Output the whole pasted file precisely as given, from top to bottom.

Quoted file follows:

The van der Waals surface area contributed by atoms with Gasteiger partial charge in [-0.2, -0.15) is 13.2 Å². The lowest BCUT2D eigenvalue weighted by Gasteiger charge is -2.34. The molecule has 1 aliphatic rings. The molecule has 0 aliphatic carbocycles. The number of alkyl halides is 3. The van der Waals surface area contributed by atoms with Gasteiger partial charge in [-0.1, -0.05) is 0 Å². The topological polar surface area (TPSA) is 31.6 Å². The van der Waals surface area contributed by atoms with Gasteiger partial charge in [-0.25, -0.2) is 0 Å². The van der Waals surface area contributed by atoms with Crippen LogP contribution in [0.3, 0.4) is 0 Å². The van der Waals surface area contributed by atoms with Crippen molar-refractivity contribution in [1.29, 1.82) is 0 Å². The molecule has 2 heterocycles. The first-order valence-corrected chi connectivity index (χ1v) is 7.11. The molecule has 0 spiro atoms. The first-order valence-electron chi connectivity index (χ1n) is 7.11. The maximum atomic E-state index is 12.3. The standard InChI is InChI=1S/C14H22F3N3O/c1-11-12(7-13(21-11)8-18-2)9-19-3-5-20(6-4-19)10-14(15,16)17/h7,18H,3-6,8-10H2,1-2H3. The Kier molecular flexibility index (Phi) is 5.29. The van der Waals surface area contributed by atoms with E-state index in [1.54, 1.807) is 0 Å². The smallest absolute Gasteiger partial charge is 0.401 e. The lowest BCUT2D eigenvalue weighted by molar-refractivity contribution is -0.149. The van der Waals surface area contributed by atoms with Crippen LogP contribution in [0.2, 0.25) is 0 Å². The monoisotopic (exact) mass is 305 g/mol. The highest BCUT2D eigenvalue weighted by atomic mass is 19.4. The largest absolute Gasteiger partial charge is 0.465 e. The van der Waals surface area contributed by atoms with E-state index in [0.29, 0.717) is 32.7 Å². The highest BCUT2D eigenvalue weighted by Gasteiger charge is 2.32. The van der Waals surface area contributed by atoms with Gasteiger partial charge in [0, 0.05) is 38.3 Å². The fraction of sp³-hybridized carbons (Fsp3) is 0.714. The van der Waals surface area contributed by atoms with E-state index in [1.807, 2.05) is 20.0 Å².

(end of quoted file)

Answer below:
The van der Waals surface area contributed by atoms with Gasteiger partial charge in [-0.2, -0.15) is 13.2 Å². The lowest BCUT2D eigenvalue weighted by Gasteiger charge is -2.34. The molecule has 1 aliphatic rings. The molecule has 0 aliphatic carbocycles. The number of alkyl halides is 3. The van der Waals surface area contributed by atoms with Gasteiger partial charge in [-0.1, -0.05) is 0 Å². The topological polar surface area (TPSA) is 31.6 Å². The van der Waals surface area contributed by atoms with Gasteiger partial charge in [-0.25, -0.2) is 0 Å². The van der Waals surface area contributed by atoms with Crippen LogP contribution in [0.3, 0.4) is 0 Å². The van der Waals surface area contributed by atoms with Crippen molar-refractivity contribution in [1.29, 1.82) is 0 Å². The molecule has 2 heterocycles. The first-order valence-corrected chi connectivity index (χ1v) is 7.11. The molecule has 0 spiro atoms. The first-order valence-electron chi connectivity index (χ1n) is 7.11. The maximum atomic E-state index is 12.3. The standard InChI is InChI=1S/C14H22F3N3O/c1-11-12(7-13(21-11)8-18-2)9-19-3-5-20(6-4-19)10-14(15,16)17/h7,18H,3-6,8-10H2,1-2H3. The Kier molecular flexibility index (Phi) is 5.29. The van der Waals surface area contributed by atoms with E-state index in [1.54, 1.807) is 0 Å². The smallest absolute Gasteiger partial charge is 0.401 e. The lowest BCUT2D eigenvalue weighted by molar-refractivity contribution is -0.149. The van der Waals surface area contributed by atoms with Crippen LogP contribution in [0.2, 0.25) is 0 Å². The monoisotopic (exact) mass is 305 g/mol. The highest BCUT2D eigenvalue weighted by atomic mass is 19.4. The largest absolute Gasteiger partial charge is 0.465 e. The van der Waals surface area contributed by atoms with E-state index in [0.29, 0.717) is 32.7 Å². The highest BCUT2D eigenvalue weighted by Gasteiger charge is 2.32. The van der Waals surface area contributed by atoms with Gasteiger partial charge in [0, 0.05) is 38.3 Å². The fraction of sp³-hybridized carbons (Fsp3) is 0.714. The van der Waals surface area contributed by atoms with E-state index in [1.807, 2.05) is 20.0 Å².